But Moses implored the Lord, his God, saying, “Why, O Lord, should your wrath blaze up against your own people, whom you brought out of the land of Egypt with such great power and with so strong a hand? Why should the Egyptians say, “With evil intent he brought them out, that he might kill them in the mountains and exterminate them from the face of the earth? Let your blazing wrath die down; relent in punishing your people.”
Exodus 32: 11-12
We read in the Book of Exodus of how much it cost Moses to obey God’s call to lead the people out of slavery in Egypt. From the beginning Moses had to deal with his own doubts and uncertainties concerning his own abilities and even the ways of the Lord who was calling him. The call that Moses received and was attempting with every fiber of his being to carry out had become his life. How could he not have come to feel responsible for this people and for this journey of liberation and promise they were undertaking.
Yet, when Moses is delayed in his return from his encounter with the Lord on Mount Sinai, the people turn away from Moses and the Lord and fall back into their idolatry of the past. In response God tells Moses: “Let me alone, then, that my wrath may blaze up against them to consume them. Then I will make of you a great nation.” (Ex. 32: 10) Unlike Moses, I suspect that this would be an offer I could not refuse.
How is Moses able not to take personally the apostasy of the people he has so sacrificed to lead? It would be difficult not to allow one’s rage and resentment to lead one to take God up on his offer. “Yes, Lord, destroy these wretched ingrates and justify and reward me, the one who has been faithful!” Yet, Moses rather implores the Lord to have mercy on his people, a people that Moses reminds the Lord are his “own people.” God offers to Moses to give him a place separate from and above the sinful people, yet Moses remembers that his place is with and among them. It is Moses’ identification with the people, his knowledge that he is also a sinner, that allows mercy and compassion to overcome whatever anger and resentment he may have.
Countless times each day we experience the struggle between rage and compassion within us. Every time another driver cuts us off on the highway, every time our efforts to help another are misinterpreted or rejected, every time another’s need for attention seems to come at the cost of our own work, we experience the infantile rage of one who feels unappreciated and unrecognized. The violence of the anger and even hatred that surges up from within is terrifying. At such a moments we lose touch with the truth that our true place is with the offending other. We, as they, so often fail to recognize and serve the needs of others. We all are always in need of God’s mercy.
In the United States we are now enduring a political campaign which is based, in large part, on who is more deeply offended and aggrieved, and how can those who have aggrieved us be punished. There is, to be sure, a sense of immediate gratification in expressing and acting out our rage and anger. Once the offending parties, however, are eliminated, there will always be more to take their place. As long as we live by setting ourselves over and against others, we shall always have enemies. In this Jubilee Year of Mercy, Pope Francis asks us all to recognize that each and every one of us shares this in common: we are sinners. To know this truth, to know our place, makes possible what seems impossible at first glance as we read of Moses today. God offers him greatness at the cost of annihilating his apparent enemies. Yet, Moses recognizes that they, as he, are God’s people.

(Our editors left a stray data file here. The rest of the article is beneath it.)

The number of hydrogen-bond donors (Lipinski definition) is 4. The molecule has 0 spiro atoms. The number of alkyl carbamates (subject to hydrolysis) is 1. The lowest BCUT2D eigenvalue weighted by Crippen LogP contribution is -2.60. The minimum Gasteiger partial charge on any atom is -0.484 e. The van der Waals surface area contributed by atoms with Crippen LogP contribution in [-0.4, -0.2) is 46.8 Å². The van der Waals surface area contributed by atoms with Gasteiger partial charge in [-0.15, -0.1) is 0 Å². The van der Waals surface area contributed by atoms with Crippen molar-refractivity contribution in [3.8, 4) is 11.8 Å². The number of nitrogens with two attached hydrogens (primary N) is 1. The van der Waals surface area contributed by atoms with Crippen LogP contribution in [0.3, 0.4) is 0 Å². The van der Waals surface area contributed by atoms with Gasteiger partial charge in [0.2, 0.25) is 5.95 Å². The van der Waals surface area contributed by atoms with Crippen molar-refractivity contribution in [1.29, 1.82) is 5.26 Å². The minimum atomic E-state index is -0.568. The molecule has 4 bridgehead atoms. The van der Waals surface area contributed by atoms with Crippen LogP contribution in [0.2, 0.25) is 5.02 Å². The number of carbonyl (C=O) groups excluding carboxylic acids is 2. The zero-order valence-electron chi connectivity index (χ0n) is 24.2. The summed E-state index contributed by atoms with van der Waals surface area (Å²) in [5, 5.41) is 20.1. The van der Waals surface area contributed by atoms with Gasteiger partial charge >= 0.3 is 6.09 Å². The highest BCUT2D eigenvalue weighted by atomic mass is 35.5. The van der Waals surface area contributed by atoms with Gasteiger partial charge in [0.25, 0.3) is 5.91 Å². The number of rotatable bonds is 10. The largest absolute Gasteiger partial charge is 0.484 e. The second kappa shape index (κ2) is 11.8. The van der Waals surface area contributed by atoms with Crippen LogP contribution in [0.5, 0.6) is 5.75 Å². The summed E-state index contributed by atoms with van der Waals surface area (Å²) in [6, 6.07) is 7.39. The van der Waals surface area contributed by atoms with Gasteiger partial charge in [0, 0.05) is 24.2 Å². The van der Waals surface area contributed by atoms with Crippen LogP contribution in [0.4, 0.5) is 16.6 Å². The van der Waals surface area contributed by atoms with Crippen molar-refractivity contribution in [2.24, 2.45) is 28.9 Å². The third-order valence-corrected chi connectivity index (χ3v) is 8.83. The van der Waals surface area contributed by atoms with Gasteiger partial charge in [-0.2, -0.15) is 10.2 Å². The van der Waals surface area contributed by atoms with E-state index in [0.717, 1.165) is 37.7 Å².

Each time this day that anger, resentment, and rage arise in us, may we recognize it for what it is and allow it to remind us of our common brokenness and sinfulness. May we make space today for the mercy of God to transform us.
Corruption is the sin which, rather than being recognised as such and rendering us humble, is elevated to a system; it becomes a mental habit, a way of living. We no longer feel the need for forgiveness and mercy, but we justify ourselves and our behaviours.
Jesus says to his disciples: even if your brother offends you seven times a day, and seven times a day he returns to you to ask for forgiveness, forgive him. The repentant sinner, who sins again and again because of his weakness, will find forgiveness if he acknowledges his need for mercy. The corrupt man is the one who sins but does not repent, who sins and pretends to be Christian, and it is this double life that is scandalous.
The corrupt man does not know humility, he does not consider himself in need of help, he leads a double life. We must not accept the state of corruption as if it were just another sin. Even though corruption is often identified with sin, in fact they are two distinct realities, albeit interconnected.
Sin, especially if repeated, can lead to corruption, not quantitatively — in the sense that a certain number of sins makes a person corrupt — but rather qualitatively: habits are formed that limit one’s capacity for love and create a false sense of self-sufficiency.
The corrupt man tires of asking for forgiveness and ends up believing that he doesn’t need to ask for it any more. We don’t become corrupt people overnight. It is a long, slippery slope that cannot be identified simply as a series of sins. One may be a great sinner and never fall into corruption if hearts feel their own weakness. That small opening allows the strength of God to enter.
When a sinner recognises himself as such, he admits in some way that what he was attached to, or clings to, is false. The corrupt man hides what he considers his true treasure, but which really makes him a slave and masks his vice with good manners, always managing to keep up appearances.
Pope Francis, The Name of God Is Mercy